Information Literacy in the Workplace

Forster, Marc ORCID: 0000-0002-5942-3169 and Goldstein, Stephane (2018) Information Literacy in the Workplace. In: LILAC (Librarians' Annual Information Literacy Conference), 4-6 April 2018, Liverpool.

[img] Microsoft PowerPoint
Presentation to LILAC 2018 - IL in the workplace 3.4..pptx - Published Version

Download (3MB)

Abstract

The session will take a broad overview of Information Literacy in the workplace, especially its unique characteristics and the challenges it poses for researchers and information professionals.

IL evolved 'academically’. The locus of information retrieval was the 'library', and the dynamics of IL were thought to involve the use and application of the 'academic' literature with its value and significance based on academic citation. Research in the academic sense - solving abstract questions and problems– was also kept well in mind in the early attempts to map the scope and meaning of IL.

What are the parameters of IL outside the academic sphere? As the focus of interest in IL spreads from the university out into the world of work, can librarians and theoreticians be confident that they can continue to apply existing understandings and definitions? There has been a comparatively small but influential body of research into workplace IL. That research has shown how unexpected and dislocating workplace IL is in the context of the academic perspective. Examples include studies that have looked at the personal experiences of information literate employees: Lloyd (2005; 2009) (Firefighters; ambulance drivers); Forster (2015) (Nurses); Sayyad Abdi, Partridge, and Bruce (2016) (web designers), often with the awareness of that dislocation and the intention of improving resources and Information Literacy education for professionals and students of the professions.

What is workplace IL? Studies such as Lloyd (2005) and Forster (2015) suggest that information might be unrecognisable from an academic perspective, even non-documentary or non-verbal. Information use is not only task oriented but pervasive and universal. Information is used in many different contexts: not only to better complete a work task or project but to learn as an individual, to establish relationships with colleagues, customers and clients, to operate as part of a team, and as part of a leadership and teaching role. Crucially, the deployment and use of information underpins drives to meet organisational objectives and achieve competitive advantage.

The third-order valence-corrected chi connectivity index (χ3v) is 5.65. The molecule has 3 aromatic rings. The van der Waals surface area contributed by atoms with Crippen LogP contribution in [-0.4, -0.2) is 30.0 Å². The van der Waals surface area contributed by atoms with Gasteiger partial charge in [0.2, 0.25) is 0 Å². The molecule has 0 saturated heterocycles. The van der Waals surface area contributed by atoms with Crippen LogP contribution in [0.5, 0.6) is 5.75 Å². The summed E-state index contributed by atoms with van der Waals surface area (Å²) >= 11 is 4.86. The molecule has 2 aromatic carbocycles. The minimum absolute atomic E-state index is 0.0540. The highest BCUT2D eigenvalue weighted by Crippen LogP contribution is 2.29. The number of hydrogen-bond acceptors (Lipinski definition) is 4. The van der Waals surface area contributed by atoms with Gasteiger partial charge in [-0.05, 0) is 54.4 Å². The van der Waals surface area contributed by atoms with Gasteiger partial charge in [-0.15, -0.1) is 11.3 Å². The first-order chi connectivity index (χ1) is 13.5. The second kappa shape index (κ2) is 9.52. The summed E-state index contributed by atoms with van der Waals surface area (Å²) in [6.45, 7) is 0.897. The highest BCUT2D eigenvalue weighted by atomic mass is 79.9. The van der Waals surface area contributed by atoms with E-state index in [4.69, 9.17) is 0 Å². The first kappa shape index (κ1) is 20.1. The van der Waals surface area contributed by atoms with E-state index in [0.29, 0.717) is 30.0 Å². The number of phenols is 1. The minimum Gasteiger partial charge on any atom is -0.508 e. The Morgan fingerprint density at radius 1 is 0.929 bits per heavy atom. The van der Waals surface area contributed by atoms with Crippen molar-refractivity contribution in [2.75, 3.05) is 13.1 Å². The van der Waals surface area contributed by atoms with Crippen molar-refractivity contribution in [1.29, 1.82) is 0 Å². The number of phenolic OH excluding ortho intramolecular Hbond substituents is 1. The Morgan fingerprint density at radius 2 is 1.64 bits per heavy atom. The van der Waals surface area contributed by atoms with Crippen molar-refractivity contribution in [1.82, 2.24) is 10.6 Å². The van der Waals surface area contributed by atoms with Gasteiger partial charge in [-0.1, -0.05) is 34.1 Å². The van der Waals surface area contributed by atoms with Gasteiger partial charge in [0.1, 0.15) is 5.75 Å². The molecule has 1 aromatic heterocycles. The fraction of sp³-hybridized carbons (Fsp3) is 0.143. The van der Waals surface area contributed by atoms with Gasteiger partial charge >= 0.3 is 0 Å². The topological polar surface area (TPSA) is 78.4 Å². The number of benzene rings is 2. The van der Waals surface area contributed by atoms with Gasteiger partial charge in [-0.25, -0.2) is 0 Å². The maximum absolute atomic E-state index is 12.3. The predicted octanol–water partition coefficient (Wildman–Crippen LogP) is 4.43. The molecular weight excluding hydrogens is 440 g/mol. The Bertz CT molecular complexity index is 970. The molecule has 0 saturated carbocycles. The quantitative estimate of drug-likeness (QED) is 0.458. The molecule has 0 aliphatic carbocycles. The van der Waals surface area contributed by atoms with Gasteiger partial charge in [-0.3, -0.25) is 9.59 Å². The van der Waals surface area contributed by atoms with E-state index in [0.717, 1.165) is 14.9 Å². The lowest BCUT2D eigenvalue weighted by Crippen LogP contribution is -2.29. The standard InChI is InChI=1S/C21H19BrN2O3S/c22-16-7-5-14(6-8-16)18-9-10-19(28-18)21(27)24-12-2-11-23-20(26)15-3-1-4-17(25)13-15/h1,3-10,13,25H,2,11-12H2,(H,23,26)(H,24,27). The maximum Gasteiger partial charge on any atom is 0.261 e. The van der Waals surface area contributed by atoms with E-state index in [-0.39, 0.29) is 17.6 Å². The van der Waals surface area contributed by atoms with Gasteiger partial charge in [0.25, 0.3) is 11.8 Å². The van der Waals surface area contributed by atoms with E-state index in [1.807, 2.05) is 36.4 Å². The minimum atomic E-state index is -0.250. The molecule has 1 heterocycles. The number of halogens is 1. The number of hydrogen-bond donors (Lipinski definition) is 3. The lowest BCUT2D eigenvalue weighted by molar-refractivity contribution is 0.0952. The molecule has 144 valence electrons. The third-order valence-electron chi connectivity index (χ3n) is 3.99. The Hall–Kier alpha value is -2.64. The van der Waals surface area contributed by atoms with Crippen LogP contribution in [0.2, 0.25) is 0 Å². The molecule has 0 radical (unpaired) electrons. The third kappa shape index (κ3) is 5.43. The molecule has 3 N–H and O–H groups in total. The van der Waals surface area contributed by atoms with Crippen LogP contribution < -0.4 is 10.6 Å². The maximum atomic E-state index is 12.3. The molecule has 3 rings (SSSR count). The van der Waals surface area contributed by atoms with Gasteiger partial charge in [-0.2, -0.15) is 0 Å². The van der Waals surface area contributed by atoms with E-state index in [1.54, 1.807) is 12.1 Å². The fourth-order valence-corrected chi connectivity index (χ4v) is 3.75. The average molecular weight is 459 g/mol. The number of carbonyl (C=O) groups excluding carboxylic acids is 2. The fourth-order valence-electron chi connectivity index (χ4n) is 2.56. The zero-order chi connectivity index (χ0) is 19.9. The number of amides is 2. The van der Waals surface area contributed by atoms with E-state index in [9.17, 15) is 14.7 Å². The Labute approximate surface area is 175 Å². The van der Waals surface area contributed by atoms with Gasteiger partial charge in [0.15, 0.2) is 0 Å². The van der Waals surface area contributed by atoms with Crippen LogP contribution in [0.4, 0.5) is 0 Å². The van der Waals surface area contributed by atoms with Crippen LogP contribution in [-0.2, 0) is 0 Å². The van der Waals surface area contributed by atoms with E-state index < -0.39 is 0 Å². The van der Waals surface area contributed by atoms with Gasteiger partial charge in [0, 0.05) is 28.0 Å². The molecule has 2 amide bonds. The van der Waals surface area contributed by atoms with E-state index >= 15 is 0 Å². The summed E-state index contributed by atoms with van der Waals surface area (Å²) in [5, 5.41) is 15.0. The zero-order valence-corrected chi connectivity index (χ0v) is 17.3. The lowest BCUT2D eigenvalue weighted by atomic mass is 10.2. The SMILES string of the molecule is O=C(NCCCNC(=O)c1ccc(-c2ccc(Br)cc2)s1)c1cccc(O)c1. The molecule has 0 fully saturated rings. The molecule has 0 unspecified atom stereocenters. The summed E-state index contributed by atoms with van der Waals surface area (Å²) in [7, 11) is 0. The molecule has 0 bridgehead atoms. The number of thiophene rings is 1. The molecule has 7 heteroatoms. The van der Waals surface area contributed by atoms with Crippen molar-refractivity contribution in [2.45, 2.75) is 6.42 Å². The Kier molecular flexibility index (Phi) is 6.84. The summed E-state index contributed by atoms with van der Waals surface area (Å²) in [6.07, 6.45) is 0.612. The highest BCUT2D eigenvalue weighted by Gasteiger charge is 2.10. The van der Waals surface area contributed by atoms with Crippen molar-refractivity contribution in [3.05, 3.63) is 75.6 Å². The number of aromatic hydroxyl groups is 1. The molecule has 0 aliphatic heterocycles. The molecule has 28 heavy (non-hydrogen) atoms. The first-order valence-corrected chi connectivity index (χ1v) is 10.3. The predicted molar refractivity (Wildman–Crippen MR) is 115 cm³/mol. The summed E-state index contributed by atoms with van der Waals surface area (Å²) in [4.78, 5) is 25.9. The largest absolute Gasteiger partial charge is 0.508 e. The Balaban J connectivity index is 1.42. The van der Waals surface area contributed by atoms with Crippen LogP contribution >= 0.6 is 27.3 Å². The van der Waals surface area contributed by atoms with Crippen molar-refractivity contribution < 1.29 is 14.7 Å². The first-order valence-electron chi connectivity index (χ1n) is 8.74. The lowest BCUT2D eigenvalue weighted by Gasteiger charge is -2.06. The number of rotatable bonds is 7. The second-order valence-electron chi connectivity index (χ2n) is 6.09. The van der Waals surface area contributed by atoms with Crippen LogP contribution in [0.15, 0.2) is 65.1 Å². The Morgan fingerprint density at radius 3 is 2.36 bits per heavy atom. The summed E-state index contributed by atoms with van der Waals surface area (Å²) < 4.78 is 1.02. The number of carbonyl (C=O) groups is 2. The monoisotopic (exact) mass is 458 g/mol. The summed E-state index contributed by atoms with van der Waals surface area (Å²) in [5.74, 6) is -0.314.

The workplace thrives on, and is dependent on, knowledge. Information is sought to plug knowledge gaps in organisational, strategic, project developmental and day to day contexts. Workplace IL can depend on networking and informal communication, physical demonstration and conversation.
Workplace IL is fundamental to effectiveness in the constantly evolving workplace environment. As the nature of the workplace diversifies away from physical spaces to more virtual ones (Sayyad Abdi, Partridge, and Bruce, 2016) and from fixed procedure to knowledge-accumulating evolutionary development, the Information Literate worker is likely to be the most valuable and effective. How can IL in the workplace be developed? How can IL help address the challenges of the rapidly changing nature of work, characterised by atomisation, precarity and the evolution of the gig economy? What future research and what educational interventions based on that research, can be developed and applied?

Forster, M. (2015) An investigation into Information Literacy in nursing practice - how is it experienced, what are its parameters, and how can it be developed? Doctoral thesis, University of West London.
Lloyd, A. (2005) Information literacy: Different contexts, different concepts, different truths? Journal of Librarianship and Information Science, 37(2), pp.82-88
Lloyd, A. (2009) Informing practice: information experiences of ambulance officers in training and on-road practice. Journal of Documentation, 65(3), pp.396-419.
Sayyad Abdi, E., Partridge, H. and Bruce, C. (2016) Web Designers and Developers Experiences of Information Literacy: a phenomenographic study, Library & Information Science Research, 38 (4), pp.353–9.

Item Type: Conference or Workshop Item (Lecture)
Subjects: Library and information sciences
Depositing User: Marc Forster
Date Deposited: 06 Apr 2018 11:55
Last Modified: 09 Apr 2018 07:03
URI: http://repository.uwl.ac.uk/id/eprint/4801

Downloads

Downloads per month over past year

Actions (login required)

View Item View Item

Menu